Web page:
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The Lebrecht Weekly


Visit every week to read Norman Lebrecht's latest column. [Index]

A Tale of Two Women

By Norman Lebrecht / January 3, 2007

The two leading women of Russian music are disarmingly similar at first sight. Sofia Gubaidulina, 75, whose work is being rolled out at the Barbican in a BBC composer weekend (Jan 12-14), writes slow orchestral music rich in religious symbolism. Galina Ustvolskaya, who died just before Christmas aged 87, called her third symphony ‘Jesus, Messiah, Save Us!’ and her fifth ‘Amen!’

There, however, comparison ends. Gubaidulina moved after the Soviet era to Germany and won international recognition. Ustvolskaya, seldom left her home in St Petersburg or gave an interview, slamming her front door once in the face of a TV documentary crew. Her music, deceptively simple, verges on the minimalist until the melody turns disquietingly abrasive.

She was Shostakovich’s pupil between 1937 and 1947 and his lover for some years after. He quotes a theme of hers in his fifth string quartet and again in one of his last works. He asked her to marry him when his wife died in 1954; she refused. He referred to her as his ‘musical conscience’. She said: ‘he burdened my life and killed my best feelings.’ Quite what went on between them may never be known.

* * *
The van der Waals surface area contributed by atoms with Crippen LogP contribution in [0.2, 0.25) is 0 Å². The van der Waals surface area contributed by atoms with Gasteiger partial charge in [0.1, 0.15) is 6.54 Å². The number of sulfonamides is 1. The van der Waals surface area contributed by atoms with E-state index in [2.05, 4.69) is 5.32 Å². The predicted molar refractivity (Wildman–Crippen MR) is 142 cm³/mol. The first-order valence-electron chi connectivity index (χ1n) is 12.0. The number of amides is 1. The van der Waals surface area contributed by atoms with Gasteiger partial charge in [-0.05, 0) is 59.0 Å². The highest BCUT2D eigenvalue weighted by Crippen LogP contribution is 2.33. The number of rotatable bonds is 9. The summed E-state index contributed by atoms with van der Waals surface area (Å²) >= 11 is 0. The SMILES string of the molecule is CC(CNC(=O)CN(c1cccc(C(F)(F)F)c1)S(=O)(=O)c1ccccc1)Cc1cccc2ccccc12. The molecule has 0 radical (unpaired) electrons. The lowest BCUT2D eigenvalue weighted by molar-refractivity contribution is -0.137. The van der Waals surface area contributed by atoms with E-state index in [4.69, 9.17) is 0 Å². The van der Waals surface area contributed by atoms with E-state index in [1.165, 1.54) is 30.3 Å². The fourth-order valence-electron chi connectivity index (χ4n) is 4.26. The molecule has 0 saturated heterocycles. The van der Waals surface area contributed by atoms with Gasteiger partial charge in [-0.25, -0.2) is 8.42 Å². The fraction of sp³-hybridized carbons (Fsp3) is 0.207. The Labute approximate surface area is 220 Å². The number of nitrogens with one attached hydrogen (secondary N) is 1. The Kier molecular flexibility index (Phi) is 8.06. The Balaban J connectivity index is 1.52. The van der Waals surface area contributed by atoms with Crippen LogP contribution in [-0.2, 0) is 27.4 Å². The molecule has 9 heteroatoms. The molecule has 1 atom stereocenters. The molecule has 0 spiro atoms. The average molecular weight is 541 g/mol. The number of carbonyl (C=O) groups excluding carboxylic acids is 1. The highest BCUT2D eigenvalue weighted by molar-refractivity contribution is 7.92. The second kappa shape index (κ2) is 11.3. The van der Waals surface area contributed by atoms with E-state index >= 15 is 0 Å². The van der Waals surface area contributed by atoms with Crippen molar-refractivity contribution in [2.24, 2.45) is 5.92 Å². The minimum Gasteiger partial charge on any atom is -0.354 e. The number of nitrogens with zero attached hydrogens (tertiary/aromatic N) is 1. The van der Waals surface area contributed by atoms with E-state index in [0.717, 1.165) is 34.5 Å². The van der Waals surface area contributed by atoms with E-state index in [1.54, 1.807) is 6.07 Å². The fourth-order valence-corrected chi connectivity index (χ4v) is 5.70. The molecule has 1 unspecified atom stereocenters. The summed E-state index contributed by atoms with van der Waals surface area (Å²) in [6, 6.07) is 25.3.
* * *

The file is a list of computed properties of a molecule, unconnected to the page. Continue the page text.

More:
What we do know is that her work is important and disturbing, both intrinsically and in its influence on the greatest composer of her time. Unlike Gubaidulina, who is courted by the musical establishment, Ustvolskaya drove away admirers and denounced commentaries on her work. Chances to hear it are scarce. It would be fitting if someone, at the BBC’s Gubaidulina weekend, inserted a brief musical tribute to the reclusive, eccentric, restlessly original Galina Ustvolskaya.



Viva L’Opera Roberto Alagna (DG) *

A neat twist of fate has brought out a 2-CD retrospective of the French-Sicilian tenor a mere fortnight after he walked out of La Scala’s Aida, jeopardising what remains of a rocky career. Recruited in a Paris pizza parlour, Alagna shot to celebrity as partner to the Rumanian diva Angela Gheorghiu. Their set-pieces here, from Trovatore and Boheme, sound less convincing than they are on stage and Alagna, singing solo, can be very tiresome. The voice is stressed on the opening track, the top notes in La Donna e mobile almost shouted. He is better in French than Italian, meltingly so in the heartbreak arias of Gounod’s Romeo et Juliette and Halevy’s La Juive. But his attack on the Berlioz arrangement of the French national anthem is both rough, cheap and ugly: a football crowd does it better. NL

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Visit every week to read Norman Lebrecht's latest column. [Index]



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